Myth 3: Teen marijuana use isn't serious (it's legal most places now, right?). More teens are using marijuana today than at any time in the last three decades – in fact, today's teens are more likely to smoke pot than cigarettes. While many adolescents believe marijuana to be relatively harmless or non-addictive because it's a plant, the truth is that it can significantly negatively impact their emotional regulation, thinking abilities, and physical health. And while many states are legalizing medicinal marijuana or decriminalizing recreational marijuana for adults, it remains illegal for minors nationwide. Because teenagers hold this notion that marijuana use isn't a serious concern, it's important to help them understand the risks and talk to them about pot use early and often.
Marijuana is also far more potent than it was and the past and is also less pure than most people believe. Though teens often claim that marijuana is harmless because it's all "natural", the truth is that, just like any drug sold on the black market, it's unregulated and often cut with substances to increase its weight and profit margin. Some marijuana contains fungus, heavy metals, or bacteria – one lab in Colorado found mold, mildew, E. coli, and salmonella in a strain of (legal) marijuana they tested. Since marijuana is quickly absorbed into the bloodstream when smoked, these substances are a cause for major concern as the extent of their health risks isn't yet fully known. From a potency standpoint, the marijuana cultivated today can have over 5x the amount of THC concentration as compared to marijuana from 20 years ago.
Myth 4: Depression is just "feeling sad." Depression goes further than just feeling sad. It's a mental illness that affects the way you think, feel, and act. It causes you to feel blue or numb persistently, and it hinders your ability to live a normal life. Though there are different levels of severity, it usually includes symptoms such as feelings of sadness or worthlessness, a loss of interest in your normal activities, and general lethargy. You might also experience a dramatic change in eating or sleeping patterns – that is, significantly more or less of either of these activities.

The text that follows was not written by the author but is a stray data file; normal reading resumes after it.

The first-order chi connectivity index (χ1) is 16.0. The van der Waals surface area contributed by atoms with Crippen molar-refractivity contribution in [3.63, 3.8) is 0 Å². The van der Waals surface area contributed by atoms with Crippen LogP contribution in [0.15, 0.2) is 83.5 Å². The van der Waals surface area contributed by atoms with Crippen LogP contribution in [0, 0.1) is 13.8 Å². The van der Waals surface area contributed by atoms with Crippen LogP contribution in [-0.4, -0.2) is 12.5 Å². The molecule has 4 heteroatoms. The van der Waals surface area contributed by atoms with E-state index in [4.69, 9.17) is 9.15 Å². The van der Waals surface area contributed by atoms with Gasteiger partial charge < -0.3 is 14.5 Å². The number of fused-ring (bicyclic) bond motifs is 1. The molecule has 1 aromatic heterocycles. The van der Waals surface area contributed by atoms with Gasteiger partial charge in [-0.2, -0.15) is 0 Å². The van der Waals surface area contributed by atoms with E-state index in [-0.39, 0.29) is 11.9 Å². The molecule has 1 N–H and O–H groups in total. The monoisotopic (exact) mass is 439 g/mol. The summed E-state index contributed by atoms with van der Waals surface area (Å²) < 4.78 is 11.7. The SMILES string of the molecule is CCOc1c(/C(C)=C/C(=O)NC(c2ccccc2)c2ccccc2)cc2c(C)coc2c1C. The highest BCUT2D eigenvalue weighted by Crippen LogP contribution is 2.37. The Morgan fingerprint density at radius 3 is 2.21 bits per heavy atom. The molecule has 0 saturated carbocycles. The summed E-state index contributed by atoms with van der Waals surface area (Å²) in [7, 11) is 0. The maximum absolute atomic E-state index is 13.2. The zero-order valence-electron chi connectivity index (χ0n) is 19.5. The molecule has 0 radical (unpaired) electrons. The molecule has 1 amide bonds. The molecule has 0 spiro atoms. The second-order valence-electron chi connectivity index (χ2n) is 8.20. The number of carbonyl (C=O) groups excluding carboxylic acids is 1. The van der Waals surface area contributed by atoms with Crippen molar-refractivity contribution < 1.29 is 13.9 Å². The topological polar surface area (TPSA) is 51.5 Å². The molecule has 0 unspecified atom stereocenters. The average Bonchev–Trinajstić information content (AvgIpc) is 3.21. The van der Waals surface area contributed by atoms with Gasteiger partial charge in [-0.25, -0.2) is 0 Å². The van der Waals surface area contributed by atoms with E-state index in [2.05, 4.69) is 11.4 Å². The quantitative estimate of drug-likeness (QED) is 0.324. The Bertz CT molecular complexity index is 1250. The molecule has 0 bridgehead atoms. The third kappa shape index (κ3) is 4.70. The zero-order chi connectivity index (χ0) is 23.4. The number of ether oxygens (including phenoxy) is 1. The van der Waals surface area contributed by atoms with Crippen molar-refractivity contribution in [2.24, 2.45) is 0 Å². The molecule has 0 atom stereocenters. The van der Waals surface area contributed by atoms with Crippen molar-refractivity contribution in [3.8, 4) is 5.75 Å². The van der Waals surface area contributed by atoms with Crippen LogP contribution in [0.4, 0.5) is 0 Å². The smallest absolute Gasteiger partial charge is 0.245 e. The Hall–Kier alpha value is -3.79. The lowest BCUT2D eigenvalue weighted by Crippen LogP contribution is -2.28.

A recent survey by the National Institute of Mental Health shows that nearly 7 percent of American adults had an episode of depression in the previous year. But depression is an even more serious problem for young adults. The same survey found that the age range with the highest prevalence of depression was young adults – at nearly 11 percent. That's one out of every 10 young adults. The good news is that depression is treatable. Many people who struggle with depression have recovered and have gone on to live happy, successful lives.
Myth 5: Going to treatment or rehab is for "crazy people." Seeking treatment and admitting that you need help is not a sign of weakness: it's the first step in getting your life back and learning how to flourish. Looking into treatment for your teen or young adult can be overwhelming and scary for every member of your family, but it's crucial to finding sustainable change, learning coping skills, and tackling life's challenges with confidence. Starting a conversation is the first step!
If you or a loved one is struggling, Sandstone Care is a local treatment program specializing in working with young adults and adolescents struggling with substance abuse and co-occurring mental health disorders. To learn more about their location serving the greater Washington D.C. area, visit www.sandstonecare.com/maryland.